The man most synonymous with defense and dominance in college football says he’s not wasting any of his time this summer trying to scheme against the sport’s run-pass option plays.
“I don’t think there’s any answer to RPOs,” Alabama head coach Nick Saban said.
That’s a sobering thought for college football’s defensive minds such as Saban and South Carolina head coach Will Muschamp or for anyone who doesn’t savor scoreboards that look like runaway pinball score displays.
“I don’t know that there is an answer,” said Georgia head coach Kirby Smart, who took over the Bulldogs program after serving as Saban’s defensive coordinator. “You can’t completely stop that. Points scored has gone up every year. It’s going to keep going up.”
Never miss a local story.
In 2008, 36 teams in the country averaged 30 or more points per game. In 2016, that number had risen to 58. A direct line can be drawn from that fact to the rise of no-huddle, spread offenses with mobile quarterbacks and now the RPO plays that spin off those offenses. In a RPO play, a quarterback watches a particular defender and either hands the ball off (or runs himself) or makes a throw based on which way that defender commits.
“I don’t think we played a team last year outside of Georgia Tech that didn’t do some of it,” Smart said.
Executed correctly, it’s almost impossible to defend because the targeted defender can be made wrong no matter which decision he makes.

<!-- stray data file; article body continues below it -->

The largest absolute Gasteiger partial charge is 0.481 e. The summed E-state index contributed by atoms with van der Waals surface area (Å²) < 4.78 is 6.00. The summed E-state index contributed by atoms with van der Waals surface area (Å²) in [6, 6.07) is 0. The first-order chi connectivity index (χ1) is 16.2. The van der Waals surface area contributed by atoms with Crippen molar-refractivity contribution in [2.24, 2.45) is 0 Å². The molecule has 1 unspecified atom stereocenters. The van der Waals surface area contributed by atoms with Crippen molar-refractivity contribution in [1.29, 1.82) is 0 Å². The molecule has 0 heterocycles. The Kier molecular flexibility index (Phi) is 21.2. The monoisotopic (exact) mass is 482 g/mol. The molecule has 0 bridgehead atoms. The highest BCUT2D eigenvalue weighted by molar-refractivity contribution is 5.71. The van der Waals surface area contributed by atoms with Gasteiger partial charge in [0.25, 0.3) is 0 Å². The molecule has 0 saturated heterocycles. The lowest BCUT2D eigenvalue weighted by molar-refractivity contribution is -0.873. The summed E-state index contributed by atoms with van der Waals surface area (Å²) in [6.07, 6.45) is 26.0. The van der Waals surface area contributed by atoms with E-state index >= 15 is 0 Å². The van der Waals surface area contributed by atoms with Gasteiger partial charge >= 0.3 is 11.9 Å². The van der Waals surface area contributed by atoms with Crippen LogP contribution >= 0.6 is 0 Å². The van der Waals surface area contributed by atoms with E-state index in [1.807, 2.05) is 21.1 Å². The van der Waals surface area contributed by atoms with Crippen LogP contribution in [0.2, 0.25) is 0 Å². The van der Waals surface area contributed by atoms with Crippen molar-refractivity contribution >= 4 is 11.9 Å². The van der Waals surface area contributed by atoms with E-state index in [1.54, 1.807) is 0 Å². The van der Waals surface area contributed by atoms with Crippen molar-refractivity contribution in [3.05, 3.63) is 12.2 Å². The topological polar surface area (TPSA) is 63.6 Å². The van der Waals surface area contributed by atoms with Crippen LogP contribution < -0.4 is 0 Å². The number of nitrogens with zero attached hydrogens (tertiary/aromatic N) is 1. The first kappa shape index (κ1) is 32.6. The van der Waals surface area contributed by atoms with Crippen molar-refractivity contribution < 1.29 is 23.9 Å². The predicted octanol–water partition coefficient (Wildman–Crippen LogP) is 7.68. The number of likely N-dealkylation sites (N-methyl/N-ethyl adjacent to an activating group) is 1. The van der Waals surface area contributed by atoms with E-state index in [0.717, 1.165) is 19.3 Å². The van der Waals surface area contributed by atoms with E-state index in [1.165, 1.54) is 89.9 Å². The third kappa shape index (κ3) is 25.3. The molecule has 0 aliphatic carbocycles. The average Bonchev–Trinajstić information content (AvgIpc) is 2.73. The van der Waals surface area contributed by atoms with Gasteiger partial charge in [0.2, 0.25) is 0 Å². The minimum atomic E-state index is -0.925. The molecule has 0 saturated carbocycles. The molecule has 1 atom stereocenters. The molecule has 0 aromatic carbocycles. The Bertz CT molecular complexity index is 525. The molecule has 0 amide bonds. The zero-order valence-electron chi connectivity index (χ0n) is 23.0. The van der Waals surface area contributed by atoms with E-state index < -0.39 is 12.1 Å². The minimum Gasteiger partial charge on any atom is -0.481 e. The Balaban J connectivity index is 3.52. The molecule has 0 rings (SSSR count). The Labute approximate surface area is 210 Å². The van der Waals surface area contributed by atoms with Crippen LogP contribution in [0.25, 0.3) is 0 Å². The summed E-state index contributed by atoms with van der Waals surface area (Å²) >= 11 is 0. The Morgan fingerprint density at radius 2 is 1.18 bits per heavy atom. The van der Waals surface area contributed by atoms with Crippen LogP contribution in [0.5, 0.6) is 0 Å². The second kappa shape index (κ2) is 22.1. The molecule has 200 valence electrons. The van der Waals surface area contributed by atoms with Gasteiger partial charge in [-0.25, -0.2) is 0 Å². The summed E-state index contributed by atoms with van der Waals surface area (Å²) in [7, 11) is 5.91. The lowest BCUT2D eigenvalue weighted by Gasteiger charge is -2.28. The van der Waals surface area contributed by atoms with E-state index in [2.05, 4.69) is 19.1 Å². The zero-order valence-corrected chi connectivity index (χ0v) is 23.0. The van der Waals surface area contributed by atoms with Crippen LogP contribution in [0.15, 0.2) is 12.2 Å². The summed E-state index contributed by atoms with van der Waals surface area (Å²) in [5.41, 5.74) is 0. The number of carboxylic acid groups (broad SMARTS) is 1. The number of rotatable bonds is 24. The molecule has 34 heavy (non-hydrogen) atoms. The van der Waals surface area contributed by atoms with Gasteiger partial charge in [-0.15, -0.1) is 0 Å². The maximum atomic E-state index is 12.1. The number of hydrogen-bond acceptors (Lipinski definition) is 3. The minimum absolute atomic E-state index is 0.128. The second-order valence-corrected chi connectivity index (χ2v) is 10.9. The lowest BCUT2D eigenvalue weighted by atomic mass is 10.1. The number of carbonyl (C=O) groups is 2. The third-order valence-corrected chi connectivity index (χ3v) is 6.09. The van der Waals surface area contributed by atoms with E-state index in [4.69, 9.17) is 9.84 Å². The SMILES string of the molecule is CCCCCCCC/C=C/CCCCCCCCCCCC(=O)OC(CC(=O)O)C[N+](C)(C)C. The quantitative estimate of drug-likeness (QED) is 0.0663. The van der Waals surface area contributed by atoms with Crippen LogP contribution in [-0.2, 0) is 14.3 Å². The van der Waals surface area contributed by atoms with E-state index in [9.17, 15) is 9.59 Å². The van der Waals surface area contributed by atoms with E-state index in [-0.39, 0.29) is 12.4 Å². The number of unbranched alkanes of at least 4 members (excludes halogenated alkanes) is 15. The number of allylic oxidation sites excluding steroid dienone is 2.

“You can run a running play, and the offensive line blocks a running play, which the defensive player keys a run,” Saban said, “and the quarterback sits there and does this (mimicking handoff) and then throws the ball, because the safety doesn’t come down or the safety does come down or whatever, there is no solution to that.”
That doesn’t mean all defensive coaches are waving the white flag completely. Muschamp has spent plenty of time this summer thinking over the best way to defend RPO plays, he said.
“You have to be able to play some form of man coverage in a lot of it because a lot of times it can eat you up in a zone,” Muschamp said, “but you have to be multiple in what you do.”
The solution might be as simple as “recruit really good players,” Muschamp said.
“Recruiting is the best way. Scheme wise, it’s going to be hard,” Smart agreed. “The biggest thing is having really athletic perimeter players who can match up and play these people when an RPO is going on. If you have enough guys who can play press (coverage), you have a chance to be successful.”
There is a magic bullet that could kill the RPOs, and that’s a rule change that would make it illegal for offensive linemen to be past the line of scrimmage on a passing play, but no defensive coaches in the SEC expect to get that kind of help. (College football allows linemen to be 3 yards past the line of scrimmage when the ball is thrown.)
“If they’re not willing to change that…,” Saban said with his voice trailing off as he shrugged. “But on the other hand, it's exciting. We score like 40 more points a game than what we used to. Our 2011 team gave up eight points a game. The best defense in the country gives up twice that now and it's going to continue to go that way. It’s very difficult to play defensive football when you can't key the difference between runs and passes.”